Potosi is a city and the capital of the department of Potosi in Bolivia. It is one of the highest cities in the world by elevation at a nominal 4,090 metres. For centuries, it was the location of the Spanish colonial mint.

Potosi lies at the foot of the Cerro de Potosi - sometimes referred to as the Cerro Rico, a mountain popularly conceived of as being "made of" silver ore that dominates the city. The Cerro Rico is the reason for Potosí's historical importance, since it was the major supply of silver for Spain during the period of the New World Spanish Empire.

The silver was taken by llama and mule train to the Pacific coast, shipped north to Panama City, carried by mule train across the isthmus of Panama to Nombre de Dios or Portobelo whence it was taken to Spain on the Spanish treasure fleets.

Cerro de Potosi's peak is 4,824 metres above sea level.

History and silver extraction

16th century silver boom

Founded in 1545 as a mining town, it soon produced fabulous wealth, and the population eventually exceeded 200,000 people. The city gave rise to a Spanish expression, still in use: vale un Potosi, meaning "to be of great value". The rich mountain, Cerro Rico, produced an estimated 60% of all silver mined in the world during the second half of the 16th century.

Potosi's naturally rich deposits, along with technological advancements in production like the Patio process, allowed silver production costs to remain extremely low. In fact, Spanish American mines were the world's cheapest sources of silver during this time period. Spanish America's ability to supply a great amount of silver and China's strong demand for this commodity resulted in a spectacular mining boom. The true champion of this boom in the silver industry was indeed the Spanish crown. By allowing private-sector entrepreneurs to operate mines and placing high taxes on mining profits, the Spanish empire was able to extract the greatest benefits. From the raw materials extracted from the mines, the Potosi mint called pieces of eight were fashioned.

For Europeans, Peru–Bolivia was part of the Viceroyalty of Peru and was known as Alto Peru before becoming independent as part of Bolivia. Potosi was a mythical land of riches, it is mentioned in Miguel de Cervantes' famous novel, Don Quixote as a land of "extraordinary richness". One theory holds that the mint mark of Potosi (the letters "PTSI" superimposed on one another) is the origin of the dollar sign, although the likelier origin of the symbol is the $ - shaped scroll-wrapped columns on the reverse of the Spanish dollar.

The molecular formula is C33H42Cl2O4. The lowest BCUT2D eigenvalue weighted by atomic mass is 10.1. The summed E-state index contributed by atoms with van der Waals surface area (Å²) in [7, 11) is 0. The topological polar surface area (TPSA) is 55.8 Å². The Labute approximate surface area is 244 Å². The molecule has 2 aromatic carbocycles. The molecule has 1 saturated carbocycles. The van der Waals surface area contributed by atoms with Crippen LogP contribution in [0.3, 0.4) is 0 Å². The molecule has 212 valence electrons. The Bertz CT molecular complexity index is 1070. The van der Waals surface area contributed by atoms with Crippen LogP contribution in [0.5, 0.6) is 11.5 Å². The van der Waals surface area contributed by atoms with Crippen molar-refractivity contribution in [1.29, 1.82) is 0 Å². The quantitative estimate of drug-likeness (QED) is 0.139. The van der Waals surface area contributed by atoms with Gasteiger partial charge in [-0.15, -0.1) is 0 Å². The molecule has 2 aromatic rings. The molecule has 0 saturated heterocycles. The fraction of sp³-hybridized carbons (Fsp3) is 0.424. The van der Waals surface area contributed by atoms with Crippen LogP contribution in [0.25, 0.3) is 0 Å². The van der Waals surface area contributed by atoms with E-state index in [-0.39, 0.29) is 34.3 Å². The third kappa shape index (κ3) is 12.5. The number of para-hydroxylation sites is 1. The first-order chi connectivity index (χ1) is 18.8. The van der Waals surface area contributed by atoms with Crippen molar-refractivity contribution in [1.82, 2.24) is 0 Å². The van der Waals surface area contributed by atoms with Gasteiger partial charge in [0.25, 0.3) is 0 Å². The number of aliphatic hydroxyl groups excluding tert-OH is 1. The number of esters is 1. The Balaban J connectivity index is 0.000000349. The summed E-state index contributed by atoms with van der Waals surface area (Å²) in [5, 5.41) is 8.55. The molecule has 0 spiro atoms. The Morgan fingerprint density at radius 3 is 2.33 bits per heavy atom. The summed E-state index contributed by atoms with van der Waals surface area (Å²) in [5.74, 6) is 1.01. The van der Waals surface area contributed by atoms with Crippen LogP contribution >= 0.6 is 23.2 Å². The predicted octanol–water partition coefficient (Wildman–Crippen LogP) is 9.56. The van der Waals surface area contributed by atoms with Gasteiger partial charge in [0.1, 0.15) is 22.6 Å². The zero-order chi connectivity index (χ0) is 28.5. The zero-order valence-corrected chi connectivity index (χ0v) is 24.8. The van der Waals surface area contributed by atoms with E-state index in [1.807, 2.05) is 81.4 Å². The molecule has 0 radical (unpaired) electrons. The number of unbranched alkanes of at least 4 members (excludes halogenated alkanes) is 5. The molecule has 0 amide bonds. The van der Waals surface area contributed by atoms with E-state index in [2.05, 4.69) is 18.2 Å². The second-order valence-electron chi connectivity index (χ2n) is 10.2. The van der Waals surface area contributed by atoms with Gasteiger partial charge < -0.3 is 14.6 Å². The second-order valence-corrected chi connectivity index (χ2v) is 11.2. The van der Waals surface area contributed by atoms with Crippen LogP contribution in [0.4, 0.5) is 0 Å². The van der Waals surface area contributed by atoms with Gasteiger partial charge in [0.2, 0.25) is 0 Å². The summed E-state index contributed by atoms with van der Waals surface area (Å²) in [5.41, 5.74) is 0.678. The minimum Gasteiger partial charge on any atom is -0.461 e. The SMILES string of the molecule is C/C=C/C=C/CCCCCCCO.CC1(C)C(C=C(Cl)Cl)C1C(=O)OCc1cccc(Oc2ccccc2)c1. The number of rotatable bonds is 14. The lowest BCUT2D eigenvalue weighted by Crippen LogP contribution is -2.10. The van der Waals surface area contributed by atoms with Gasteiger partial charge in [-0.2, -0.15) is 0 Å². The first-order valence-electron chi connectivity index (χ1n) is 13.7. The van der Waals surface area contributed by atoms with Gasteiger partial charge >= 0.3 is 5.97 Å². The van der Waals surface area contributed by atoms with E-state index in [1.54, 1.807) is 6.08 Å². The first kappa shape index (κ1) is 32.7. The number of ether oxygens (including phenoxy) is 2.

Forced labor

Native-American laborers were conscripted and forced to work in Potosi's silver mines through the traditional Incan mita system of contributed labor. Many of them died due to the harsh conditions of the mine life. At such a high altitude, pneumonia was always a concern and mercury poisoning took the lives of many involved in the refining process.

From around 1600, the death rate skyrocketed among the local Indian communities. To compensate for the diminishing indigenous labor force, the colonists made a request in 1608 to the Crown in Madrid to begin allowing the importation of 1,500 to 2,000 African slaves per year. An estimated total of 30,000 African slaves were taken to Potosi during the colonial era. Like the native laborers, they too died in large numbers. African slaves were also forced to work in the Casa de la Moneda (mint) as acémilas humanas (human mules). Since mules would die after a couple of months pushing the mills, the colonists replaced the four mules with twenty African slaves.

Independence era

During the Bolivian War of Independence (1809–1825), Potosi frequently passed between the control of Royalist and Patriot forces. Major leadership mistakes came when the First Auxiliary Army arrived from Buenos Aires (under the command of Juan Jose Castelli), this led to an increased sense that Potosi required its own independent government.

When the second auxiliary army arrived, it was received well and the commander, Manuel Belgrano, did much to heal the past wounds inflicted by the tyrannical Castelli. When that army was forced to retreat, Belgrano took the calculated decision to blow up the Casa de la Moneda. Since the locals refused to evacuate, the explosion would have resulted in many casualties. The fuse was lit, but disaster was averted by locals who put the fuse out. Two more expeditions from Buenos Aires would seize Potosi.

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